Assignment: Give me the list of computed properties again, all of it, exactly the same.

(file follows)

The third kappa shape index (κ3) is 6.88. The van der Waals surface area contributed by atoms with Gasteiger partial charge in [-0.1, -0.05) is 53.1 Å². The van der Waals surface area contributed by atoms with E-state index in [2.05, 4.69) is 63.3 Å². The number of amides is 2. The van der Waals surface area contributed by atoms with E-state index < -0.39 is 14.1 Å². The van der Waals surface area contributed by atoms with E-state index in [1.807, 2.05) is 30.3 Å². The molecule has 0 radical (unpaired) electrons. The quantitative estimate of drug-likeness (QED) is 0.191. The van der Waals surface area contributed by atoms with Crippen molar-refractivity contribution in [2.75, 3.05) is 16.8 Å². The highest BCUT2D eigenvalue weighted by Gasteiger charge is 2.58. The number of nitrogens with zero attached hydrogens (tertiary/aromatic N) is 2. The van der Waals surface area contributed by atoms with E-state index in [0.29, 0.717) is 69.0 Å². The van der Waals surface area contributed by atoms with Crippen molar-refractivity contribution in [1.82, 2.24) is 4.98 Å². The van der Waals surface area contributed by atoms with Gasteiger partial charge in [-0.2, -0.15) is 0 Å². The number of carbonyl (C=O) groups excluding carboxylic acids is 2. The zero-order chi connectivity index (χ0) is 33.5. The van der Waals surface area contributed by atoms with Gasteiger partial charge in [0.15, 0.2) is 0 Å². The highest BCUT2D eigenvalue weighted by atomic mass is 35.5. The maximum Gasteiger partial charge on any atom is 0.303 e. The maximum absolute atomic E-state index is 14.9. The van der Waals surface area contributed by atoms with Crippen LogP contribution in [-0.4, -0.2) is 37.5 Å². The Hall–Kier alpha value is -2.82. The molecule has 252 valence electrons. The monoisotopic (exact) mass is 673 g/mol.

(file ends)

The third kappa shape index (κ3) is 6.88. The van der Waals surface area contributed by atoms with Gasteiger partial charge in [-0.1, -0.05) is 53.1 Å². The van der Waals surface area contributed by atoms with E-state index in [2.05, 4.69) is 63.3 Å². The number of amides is 2. The van der Waals surface area contributed by atoms with E-state index < -0.39 is 14.1 Å². The van der Waals surface area contributed by atoms with E-state index in [1.807, 2.05) is 30.3 Å². The molecule has 0 radical (unpaired) electrons. The quantitative estimate of drug-likeness (QED) is 0.191. The van der Waals surface area contributed by atoms with Crippen molar-refractivity contribution in [2.75, 3.05) is 16.8 Å². The highest BCUT2D eigenvalue weighted by Gasteiger charge is 2.58. The number of nitrogens with zero attached hydrogens (tertiary/aromatic N) is 2. The van der Waals surface area contributed by atoms with E-state index in [0.29, 0.717) is 69.0 Å². The van der Waals surface area contributed by atoms with Crippen molar-refractivity contribution in [1.82, 2.24) is 4.98 Å². The van der Waals surface area contributed by atoms with Gasteiger partial charge in [-0.2, -0.15) is 0 Å². The number of carbonyl (C=O) groups excluding carboxylic acids is 2. The zero-order chi connectivity index (χ0) is 33.5. The van der Waals surface area contributed by atoms with Gasteiger partial charge in [0.15, 0.2) is 0 Å². The highest BCUT2D eigenvalue weighted by atomic mass is 35.5. The maximum Gasteiger partial charge on any atom is 0.303 e. The maximum absolute atomic E-state index is 14.9. The van der Waals surface area contributed by atoms with Crippen LogP contribution in [-0.4, -0.2) is 37.5 Å². The Hall–Kier alpha value is -2.82. The molecule has 252 valence electrons. The monoisotopic (exact) mass is 673 g/mol.